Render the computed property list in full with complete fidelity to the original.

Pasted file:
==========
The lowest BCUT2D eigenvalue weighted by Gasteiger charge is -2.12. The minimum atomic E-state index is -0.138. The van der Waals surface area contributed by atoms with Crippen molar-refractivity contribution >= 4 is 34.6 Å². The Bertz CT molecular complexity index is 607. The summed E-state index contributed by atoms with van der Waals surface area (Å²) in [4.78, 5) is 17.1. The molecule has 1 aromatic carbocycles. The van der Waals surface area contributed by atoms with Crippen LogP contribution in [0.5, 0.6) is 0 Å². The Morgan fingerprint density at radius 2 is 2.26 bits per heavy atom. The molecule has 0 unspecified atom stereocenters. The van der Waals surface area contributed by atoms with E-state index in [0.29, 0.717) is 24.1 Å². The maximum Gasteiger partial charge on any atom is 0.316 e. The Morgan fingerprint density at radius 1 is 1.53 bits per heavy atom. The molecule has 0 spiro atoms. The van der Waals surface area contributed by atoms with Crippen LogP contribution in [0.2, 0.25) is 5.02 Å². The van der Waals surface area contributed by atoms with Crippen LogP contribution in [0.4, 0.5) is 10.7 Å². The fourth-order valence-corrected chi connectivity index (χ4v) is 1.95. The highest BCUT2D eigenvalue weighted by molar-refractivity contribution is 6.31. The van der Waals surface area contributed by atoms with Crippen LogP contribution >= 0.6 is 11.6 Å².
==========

The lowest BCUT2D eigenvalue weighted by Gasteiger charge is -2.12. The minimum atomic E-state index is -0.138. The van der Waals surface area contributed by atoms with Crippen molar-refractivity contribution >= 4 is 34.6 Å². The Bertz CT molecular complexity index is 607. The summed E-state index contributed by atoms with van der Waals surface area (Å²) in [4.78, 5) is 17.1. The molecule has 1 aromatic carbocycles. The van der Waals surface area contributed by atoms with Crippen LogP contribution in [0.5, 0.6) is 0 Å². The Morgan fingerprint density at radius 2 is 2.26 bits per heavy atom. The molecule has 0 unspecified atom stereocenters. The van der Waals surface area contributed by atoms with E-state index in [0.29, 0.717) is 24.1 Å². The maximum Gasteiger partial charge on any atom is 0.316 e. The Morgan fingerprint density at radius 1 is 1.53 bits per heavy atom. The molecule has 0 spiro atoms. The van der Waals surface area contributed by atoms with Crippen LogP contribution in [0.2, 0.25) is 5.02 Å². The van der Waals surface area contributed by atoms with Crippen LogP contribution in [0.4, 0.5) is 10.7 Å². The fourth-order valence-corrected chi connectivity index (χ4v) is 1.95. The highest BCUT2D eigenvalue weighted by molar-refractivity contribution is 6.31. The van der Waals surface area contributed by atoms with Crippen LogP contribution >= 0.6 is 11.6 Å².